When you grow up in Colorado, you grow up appreciating a good dumping of snow. It makes your winters whole, and validates the kind of craving-of-seasons that brings you back to the Rockies, even after you’ve traveled the world. Those dumps allow your body to naturally hibernate, to and if you’re an even remotely active person, they invite you to enjoy a good crushing in the cold – no matter how you get it.
This year has not been great for skiing in Colorado, or for snowshoeing. Nordic skiing is fair, but the truth is that I haven’t spent much time on skis this winter at all because I’ve found a whole new way to play in the snow (no matter how much or how little is on the ground!) Fat biking has been sneaking its way out onto the cycling scene the past couple of years, but it wasn’t until this year that fat biking reached its critical mass; you’ll see the super-chubby-tired rides parked outside every bike shop in town through the winter, just waiting for curiosity to overwhelm passers-by. A couple of weekends ago, my girlfriends and I headed into the Rockies to give the bikes a shot. Just one ride and we were hooked. While I love technical trail riding in the summer, my riding on the same trails in the winter on hard-packed snow seemed to make the obstacles disappear; we were just rolling in a completely pristine, natural environment with our laughing, whoops, and the sounds of the birds surrounding us. Don’t get me wrong, pushing a heavy bike up and down hills in the cold is a great workout, but it really was a peaceful and awesome way to crush in the cold. When I said I might not bother skiing again, I might have been exaggerating….but part of me meant every word. That said, just like mountain biking, a few extra considerations – to your gear, to your environment, and to your bike and body need to be taken before you tackle the world on a fat bike.
Here’s a little FAQ to get you rolling:
Q: What’s a fat bike?
A: Fat bikes are designed to accommodate super wide tires with enough flotation that you don’t leave a rut larger than 1″inch when you roll. The bikes are designed for off-road riding and thus the traction of these special, very wide tires is also designed to stick to the snow and provide enough traction to keep you – and the environment you’re riding in – safe on the trail.
Q: Where can I find a fat bike to ride?
A: Most bike shops in winter destinations carry (and rent the bikes.) You can learn more about fat biking as a community here.
Q: Once I have a fat bike, where can I ride it?
A: Anywhere you’d ride your mountain bike! (Hard pack snowy single-track!) BUT make sure that your trail system encourages winter riding. With the right equipment, and the right snow conditions, fat bikes have the potential to tear up a sweet trail faster than mountain bikes do. Be mindful. Especially if you choose to take the bike into the backcountry where delicate wildlife exists. Here’s a great list of such trail systems that support fat biking – maybe your next bike trip will be to a winter wonderland! If you’re in Colorado, I suggest heading to Breckenridge where you can pick up a bike from Breck Bike Guides (as well as a guided tour if you like!) Ask them to point you towards the Turk Trail (and if you’re feeling extra avid, the V3) which are all part of the Summit Country Trail System. (Afterwards, grab a burger and a beer here!)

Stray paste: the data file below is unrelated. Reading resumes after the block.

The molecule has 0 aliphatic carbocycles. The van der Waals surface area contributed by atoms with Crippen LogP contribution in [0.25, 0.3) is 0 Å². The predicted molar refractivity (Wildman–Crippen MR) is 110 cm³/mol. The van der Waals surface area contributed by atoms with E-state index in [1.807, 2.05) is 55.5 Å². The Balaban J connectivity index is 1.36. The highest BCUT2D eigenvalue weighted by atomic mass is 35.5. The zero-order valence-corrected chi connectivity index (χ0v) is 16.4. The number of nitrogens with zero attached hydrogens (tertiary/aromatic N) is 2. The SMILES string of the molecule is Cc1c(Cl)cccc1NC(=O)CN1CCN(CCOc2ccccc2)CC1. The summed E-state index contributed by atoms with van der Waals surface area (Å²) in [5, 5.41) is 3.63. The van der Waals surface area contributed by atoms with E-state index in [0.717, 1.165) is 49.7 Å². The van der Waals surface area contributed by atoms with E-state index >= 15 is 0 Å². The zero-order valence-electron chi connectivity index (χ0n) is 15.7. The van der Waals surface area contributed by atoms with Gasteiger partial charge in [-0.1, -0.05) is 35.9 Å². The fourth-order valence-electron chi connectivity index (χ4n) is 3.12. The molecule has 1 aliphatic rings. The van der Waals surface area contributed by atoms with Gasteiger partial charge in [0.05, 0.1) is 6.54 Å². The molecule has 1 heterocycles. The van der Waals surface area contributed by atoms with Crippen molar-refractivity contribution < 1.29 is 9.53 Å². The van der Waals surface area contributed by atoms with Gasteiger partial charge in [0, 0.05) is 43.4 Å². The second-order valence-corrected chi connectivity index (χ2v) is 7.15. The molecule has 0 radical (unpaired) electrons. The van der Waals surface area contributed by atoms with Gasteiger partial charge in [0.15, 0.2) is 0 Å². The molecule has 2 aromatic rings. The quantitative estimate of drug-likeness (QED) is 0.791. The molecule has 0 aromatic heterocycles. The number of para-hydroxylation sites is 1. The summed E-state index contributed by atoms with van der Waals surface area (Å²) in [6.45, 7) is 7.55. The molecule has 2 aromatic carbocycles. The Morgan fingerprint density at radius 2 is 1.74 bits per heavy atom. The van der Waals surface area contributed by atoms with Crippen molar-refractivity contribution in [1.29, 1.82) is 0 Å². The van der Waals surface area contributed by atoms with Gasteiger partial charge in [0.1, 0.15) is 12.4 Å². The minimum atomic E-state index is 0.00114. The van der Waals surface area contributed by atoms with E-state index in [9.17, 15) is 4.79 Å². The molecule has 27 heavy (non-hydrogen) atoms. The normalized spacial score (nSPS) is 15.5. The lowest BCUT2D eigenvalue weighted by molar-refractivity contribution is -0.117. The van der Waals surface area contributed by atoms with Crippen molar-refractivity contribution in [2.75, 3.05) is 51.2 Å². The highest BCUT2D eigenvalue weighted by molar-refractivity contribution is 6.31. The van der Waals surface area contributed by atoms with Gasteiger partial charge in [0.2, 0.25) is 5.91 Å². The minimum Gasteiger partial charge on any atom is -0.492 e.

Q: What’s the fat bike trail etiquette?
A: Wait for truly cold weather. If the temperatures are above freezing, your wheels stand to rip up our precious trails. If you’re riding on groomed nordic trails, stay out of the classic ski tracks and ride on the hard packed skate tracks instead. Lastly, remember that bikes are low on the trail right of way totem pole. Be respectful, friendly and safe for other trail users. For more etiquette tips, and fat bike considerations check out IMBA here.
Q: What do I wear to fat bike?
A: Admit it – you wondered! The object of the game is to stay warm: layer up with long underwear (or ride leggings) and wind pants over. On the top, layered base pieces with a down vest or jacket and a Gore-Tex layer if needed. Don’t forget a helmet, and ask the bike shop to pop wide-platform pedals with pins on the bike to keep your feet in place. (We pedaled in hiking boots because that’s what we had but you might opt for clipless shoes if you’re already a pro.) An insulated hydration pack is something you’ll appreciate, filled with this hot hydration! Here’s the certified list of Fat Biking Gear from Outside Magazine for good measure!
Have you got another question about fat biking or a story to tell? I’d love to hear….and to help! Ride on! -xo L